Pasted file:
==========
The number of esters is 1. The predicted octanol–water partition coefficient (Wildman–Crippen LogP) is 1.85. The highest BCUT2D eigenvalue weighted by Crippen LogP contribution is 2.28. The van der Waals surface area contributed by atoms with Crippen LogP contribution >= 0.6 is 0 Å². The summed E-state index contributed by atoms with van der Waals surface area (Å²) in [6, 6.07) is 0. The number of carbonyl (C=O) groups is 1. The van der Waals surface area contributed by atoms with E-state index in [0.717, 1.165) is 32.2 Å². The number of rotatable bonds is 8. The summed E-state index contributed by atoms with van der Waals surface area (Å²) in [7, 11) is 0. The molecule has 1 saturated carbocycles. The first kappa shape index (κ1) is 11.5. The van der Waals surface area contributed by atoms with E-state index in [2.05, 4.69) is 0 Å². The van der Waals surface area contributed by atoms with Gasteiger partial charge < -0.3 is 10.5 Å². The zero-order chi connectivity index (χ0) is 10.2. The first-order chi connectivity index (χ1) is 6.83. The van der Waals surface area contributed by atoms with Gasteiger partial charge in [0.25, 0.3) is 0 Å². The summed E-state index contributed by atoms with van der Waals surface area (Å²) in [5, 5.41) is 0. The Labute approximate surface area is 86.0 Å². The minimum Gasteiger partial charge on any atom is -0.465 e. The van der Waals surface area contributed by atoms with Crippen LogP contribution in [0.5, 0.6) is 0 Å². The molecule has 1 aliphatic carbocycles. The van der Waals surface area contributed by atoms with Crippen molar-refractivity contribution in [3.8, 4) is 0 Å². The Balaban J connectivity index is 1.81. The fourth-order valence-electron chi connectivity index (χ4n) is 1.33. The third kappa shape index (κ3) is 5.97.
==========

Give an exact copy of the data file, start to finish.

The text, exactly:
The number of esters is 1. The predicted octanol–water partition coefficient (Wildman–Crippen LogP) is 1.85. The highest BCUT2D eigenvalue weighted by Crippen LogP contribution is 2.28. The van der Waals surface area contributed by atoms with Crippen LogP contribution >= 0.6 is 0 Å². The summed E-state index contributed by atoms with van der Waals surface area (Å²) in [6, 6.07) is 0. The number of carbonyl (C=O) groups is 1. The van der Waals surface area contributed by atoms with E-state index in [0.717, 1.165) is 32.2 Å². The number of rotatable bonds is 8. The summed E-state index contributed by atoms with van der Waals surface area (Å²) in [7, 11) is 0. The molecule has 1 saturated carbocycles. The first kappa shape index (κ1) is 11.5. The van der Waals surface area contributed by atoms with E-state index in [2.05, 4.69) is 0 Å². The van der Waals surface area contributed by atoms with Gasteiger partial charge < -0.3 is 10.5 Å². The zero-order chi connectivity index (χ0) is 10.2. The first-order chi connectivity index (χ1) is 6.83. The van der Waals surface area contributed by atoms with Gasteiger partial charge in [0.25, 0.3) is 0 Å². The summed E-state index contributed by atoms with van der Waals surface area (Å²) in [5, 5.41) is 0. The Labute approximate surface area is 86.0 Å². The minimum Gasteiger partial charge on any atom is -0.465 e. The van der Waals surface area contributed by atoms with Crippen LogP contribution in [0.5, 0.6) is 0 Å². The molecule has 1 aliphatic carbocycles. The van der Waals surface area contributed by atoms with Crippen molar-refractivity contribution in [3.8, 4) is 0 Å². The Balaban J connectivity index is 1.81. The fourth-order valence-electron chi connectivity index (χ4n) is 1.33. The third kappa shape index (κ3) is 5.97.